Although stone, coal, and timber were the county's main resources, they were not exploited in great quantities until the Elizabethtown, Lexington & Big Sandy Railroad arrived in the county in the early 1880s. The town of Farmers expanded quickly and was the largest city in the county until most of the timber was depleted around 1900. Rodburn, Eadston, and Brady also grew as lumber towns situated on the railroad. Rockville and Bluestone developed as rock quarry centers.

To serve the mining and logging operations, several small railroads were built in Rowan County. The largest was the Morehead & North Fork Railroad (later abandoned), which by 1908 connected the Chesapeake & Ohio Railroad at Morehead with Redwine in Morgan County. Numerous tributary spur lines extending from it moved products of the mills and mines to Morehead. Two other short lines in the county were the Kentucky Northern Railroad, which hauled logs from 1896 until its abandonment in 1900, and the Christy Creek Railroad, built by the General Refractories Company to haul clay from 1920 until 1948, when it was abandoned.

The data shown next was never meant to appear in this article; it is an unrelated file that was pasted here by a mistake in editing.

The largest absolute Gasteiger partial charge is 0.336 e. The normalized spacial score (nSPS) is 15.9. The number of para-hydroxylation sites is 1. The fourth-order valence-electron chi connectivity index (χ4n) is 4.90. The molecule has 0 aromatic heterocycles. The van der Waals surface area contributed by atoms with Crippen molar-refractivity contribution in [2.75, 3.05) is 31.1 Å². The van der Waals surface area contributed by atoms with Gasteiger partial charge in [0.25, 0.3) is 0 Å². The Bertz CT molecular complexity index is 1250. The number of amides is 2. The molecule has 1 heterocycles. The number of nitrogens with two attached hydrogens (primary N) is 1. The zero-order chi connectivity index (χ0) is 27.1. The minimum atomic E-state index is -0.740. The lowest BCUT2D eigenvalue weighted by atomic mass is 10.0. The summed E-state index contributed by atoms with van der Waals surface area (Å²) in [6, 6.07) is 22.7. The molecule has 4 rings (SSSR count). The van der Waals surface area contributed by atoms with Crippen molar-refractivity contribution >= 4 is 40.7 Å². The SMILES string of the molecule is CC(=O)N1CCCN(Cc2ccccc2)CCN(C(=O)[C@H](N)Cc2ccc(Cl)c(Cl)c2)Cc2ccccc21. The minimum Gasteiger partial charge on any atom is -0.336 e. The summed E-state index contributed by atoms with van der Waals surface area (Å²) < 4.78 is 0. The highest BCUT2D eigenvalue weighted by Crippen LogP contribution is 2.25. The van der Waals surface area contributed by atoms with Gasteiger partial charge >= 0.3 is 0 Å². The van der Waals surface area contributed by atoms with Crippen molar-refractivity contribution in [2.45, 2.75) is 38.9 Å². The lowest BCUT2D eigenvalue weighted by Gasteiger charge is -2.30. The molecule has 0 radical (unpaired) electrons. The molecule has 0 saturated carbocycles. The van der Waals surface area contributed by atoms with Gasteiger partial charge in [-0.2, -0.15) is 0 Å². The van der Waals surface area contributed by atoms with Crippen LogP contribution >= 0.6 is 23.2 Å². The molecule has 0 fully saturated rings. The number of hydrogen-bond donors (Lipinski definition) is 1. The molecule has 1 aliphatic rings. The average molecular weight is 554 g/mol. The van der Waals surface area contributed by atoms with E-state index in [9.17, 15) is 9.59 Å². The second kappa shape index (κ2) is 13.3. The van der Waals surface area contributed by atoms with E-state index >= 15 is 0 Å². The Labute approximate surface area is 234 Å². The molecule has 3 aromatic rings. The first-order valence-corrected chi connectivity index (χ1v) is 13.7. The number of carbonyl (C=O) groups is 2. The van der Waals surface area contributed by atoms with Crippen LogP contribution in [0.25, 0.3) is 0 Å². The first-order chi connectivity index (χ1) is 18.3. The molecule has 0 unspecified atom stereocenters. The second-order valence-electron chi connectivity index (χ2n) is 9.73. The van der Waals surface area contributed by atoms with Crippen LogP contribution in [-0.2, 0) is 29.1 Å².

Moonlight School founded in 1911 by Cora Stewart